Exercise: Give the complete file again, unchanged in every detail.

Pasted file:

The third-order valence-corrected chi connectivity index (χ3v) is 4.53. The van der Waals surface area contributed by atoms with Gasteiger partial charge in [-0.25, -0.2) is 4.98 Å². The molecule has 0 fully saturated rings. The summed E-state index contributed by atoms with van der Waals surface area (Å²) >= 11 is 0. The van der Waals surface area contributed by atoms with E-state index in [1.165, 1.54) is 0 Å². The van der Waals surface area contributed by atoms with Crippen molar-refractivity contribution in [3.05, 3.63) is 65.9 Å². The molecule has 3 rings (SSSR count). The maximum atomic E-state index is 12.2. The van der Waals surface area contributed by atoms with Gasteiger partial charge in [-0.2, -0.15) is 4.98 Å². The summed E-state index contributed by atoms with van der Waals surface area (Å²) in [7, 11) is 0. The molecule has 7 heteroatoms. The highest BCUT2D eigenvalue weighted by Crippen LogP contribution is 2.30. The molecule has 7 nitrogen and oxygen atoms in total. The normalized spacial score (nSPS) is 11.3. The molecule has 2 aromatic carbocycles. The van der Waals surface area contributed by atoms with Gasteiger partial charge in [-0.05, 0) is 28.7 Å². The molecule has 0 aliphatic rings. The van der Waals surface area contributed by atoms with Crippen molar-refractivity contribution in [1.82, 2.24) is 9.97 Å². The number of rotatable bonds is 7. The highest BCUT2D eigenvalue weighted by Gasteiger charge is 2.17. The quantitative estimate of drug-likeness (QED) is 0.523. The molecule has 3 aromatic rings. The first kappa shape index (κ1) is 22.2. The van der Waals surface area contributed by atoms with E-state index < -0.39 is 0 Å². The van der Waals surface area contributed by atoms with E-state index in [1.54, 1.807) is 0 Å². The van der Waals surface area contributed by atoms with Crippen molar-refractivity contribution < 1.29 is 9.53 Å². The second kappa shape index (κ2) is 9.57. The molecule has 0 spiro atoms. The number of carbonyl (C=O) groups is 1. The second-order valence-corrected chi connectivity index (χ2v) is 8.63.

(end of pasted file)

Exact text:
The third-order valence-corrected chi connectivity index (χ3v) is 4.53. The van der Waals surface area contributed by atoms with Gasteiger partial charge in [-0.25, -0.2) is 4.98 Å². The molecule has 0 fully saturated rings. The summed E-state index contributed by atoms with van der Waals surface area (Å²) >= 11 is 0. The van der Waals surface area contributed by atoms with E-state index in [1.165, 1.54) is 0 Å². The van der Waals surface area contributed by atoms with Crippen molar-refractivity contribution in [3.05, 3.63) is 65.9 Å². The molecule has 3 rings (SSSR count). The maximum atomic E-state index is 12.2. The van der Waals surface area contributed by atoms with Gasteiger partial charge in [-0.2, -0.15) is 4.98 Å². The summed E-state index contributed by atoms with van der Waals surface area (Å²) in [7, 11) is 0. The molecule has 7 heteroatoms. The highest BCUT2D eigenvalue weighted by Crippen LogP contribution is 2.30. The molecule has 7 nitrogen and oxygen atoms in total. The normalized spacial score (nSPS) is 11.3. The molecule has 2 aromatic carbocycles. The van der Waals surface area contributed by atoms with Gasteiger partial charge in [-0.05, 0) is 28.7 Å². The molecule has 0 aliphatic rings. The van der Waals surface area contributed by atoms with Crippen molar-refractivity contribution in [1.82, 2.24) is 9.97 Å². The number of rotatable bonds is 7. The highest BCUT2D eigenvalue weighted by Gasteiger charge is 2.17. The quantitative estimate of drug-likeness (QED) is 0.523. The molecule has 3 aromatic rings. The first kappa shape index (κ1) is 22.2. The van der Waals surface area contributed by atoms with E-state index < -0.39 is 0 Å². The van der Waals surface area contributed by atoms with E-state index in [1.54, 1.807) is 0 Å². The van der Waals surface area contributed by atoms with Crippen molar-refractivity contribution < 1.29 is 9.53 Å². The second kappa shape index (κ2) is 9.57. The molecule has 0 spiro atoms. The number of carbonyl (C=O) groups is 1. The second-order valence-corrected chi connectivity index (χ2v) is 8.63.